Send a request for
GET /to Burp Repeater. Expand the Inspector's Request Attributes section and make sure the protocol is set to HTTP/2.
Using the Inspector, try smuggling an arbitrary header in the
:pathpseudo-header, making sure to preserve a valid request line for the downgraded request as follows:
/?cachebuster=1 HTTP/1.1\r\n Foo: bar
Observe that you still receive a normal response, confirming that you're able to inject via the
Change the request method to
HEADand use the
:pathpseudo-header to tunnel a request for another arbitrary endpoint as follows:
/?cachebuster=2 HTTP/1.1\r\n Host: YOUR-LAB-ID.web-security-academy.net\r\n \r\n GET /post?postId=1 HTTP/1.1\r\n Foo: bar
Note that we've ensured that the main request is valid by including a
Hostheader before the split. We've also left an arbitrary trailing header to capture the
HTTP/1.1suffix that will be appended to the request line by the front-end during rewriting.
Send the request and observe that you are able to view the tunnelled response. If you can't, try using a different
Remove everything except the path and cachebuster query parameter from the
:pathpseudo-header and resend the request. Observe that you have successfully poisoned the cache with the tunnelled response.
Now you need to find a gadget that reflects an HTML-based XSS payload without encoding or escaping it. Send a response for
GET /resourcesand observe that this triggers a redirect to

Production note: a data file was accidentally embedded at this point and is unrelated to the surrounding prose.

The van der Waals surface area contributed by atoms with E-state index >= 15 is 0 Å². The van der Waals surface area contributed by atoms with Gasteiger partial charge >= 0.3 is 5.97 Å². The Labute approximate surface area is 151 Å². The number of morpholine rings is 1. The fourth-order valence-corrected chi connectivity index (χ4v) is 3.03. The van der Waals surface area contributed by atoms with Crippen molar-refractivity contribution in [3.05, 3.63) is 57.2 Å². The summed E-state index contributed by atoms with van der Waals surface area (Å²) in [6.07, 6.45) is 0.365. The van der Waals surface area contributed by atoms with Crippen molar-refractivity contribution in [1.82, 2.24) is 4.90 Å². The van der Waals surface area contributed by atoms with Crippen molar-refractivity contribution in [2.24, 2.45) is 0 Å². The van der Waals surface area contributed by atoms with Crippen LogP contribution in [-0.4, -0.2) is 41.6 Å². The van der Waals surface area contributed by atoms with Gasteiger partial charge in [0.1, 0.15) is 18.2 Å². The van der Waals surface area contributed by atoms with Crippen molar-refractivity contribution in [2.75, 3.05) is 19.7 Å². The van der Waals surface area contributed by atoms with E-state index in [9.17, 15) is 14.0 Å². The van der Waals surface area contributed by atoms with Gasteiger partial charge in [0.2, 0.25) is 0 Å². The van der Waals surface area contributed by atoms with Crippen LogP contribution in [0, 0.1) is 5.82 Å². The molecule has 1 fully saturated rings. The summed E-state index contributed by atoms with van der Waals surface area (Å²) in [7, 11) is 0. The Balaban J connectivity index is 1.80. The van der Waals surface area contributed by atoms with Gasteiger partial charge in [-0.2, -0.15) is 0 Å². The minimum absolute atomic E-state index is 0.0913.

Try tunnelling this request via the
:pathpseudo-header, including an XSS payload in the query string as follows.
/?cachebuster=3 HTTP/1.1\r\n Host: YOUR-LAB-ID.web-security-academy.net\r\n \r\n GET /resources?<script>alert(1)</script> HTTP/1.1\r\n Foo: bar
Observe that the request times out. This is because the
Content-Lengthheader in the main response is longer than the nested response to your tunnelled request.
From the proxy history, check the
Content-Lengthin the response to a normal
GET /request and make a note of its value. Go back to your malicious request in Burp Repeater and add enough arbitrary characters after the closing
</script>tag to pad your reflected payload so that the length of the tunnelled response will exceed the
Content-Lengthyou just noted.
Send the request and confirm that your payload is successfully reflected in the tunnelled response. If you still encounter a timeout, you may not have added enough padding.
While the cache is still poisoned, visit the home page using the same cachebuster query parameter and confirm that the
In the Inspector, remove the cachebuster from your request and resend it until you have poisoned the cache. Keep resending the request every 5 seconds or so to keep the cache poisoned until the victim visits the home page and the lab is solved.
Lab: Web cache poisoning via HTTP/2 request tunnelling
This lab is vulnerable to request smuggling because the front-end server downgrades HTTP/2 requests and doesn't consistently sanitize incoming headers.
To solve the lab, poison the cache in such a way that when the victim visits the home page, their browser executes
alert(1). A victim user will visit the home page every 15 seconds.
The front-end server doesn't reuse the connection to the back-end, so isn't vulnerable to classic request smuggling attacks. However, it is still vulnerable to request tunnelling.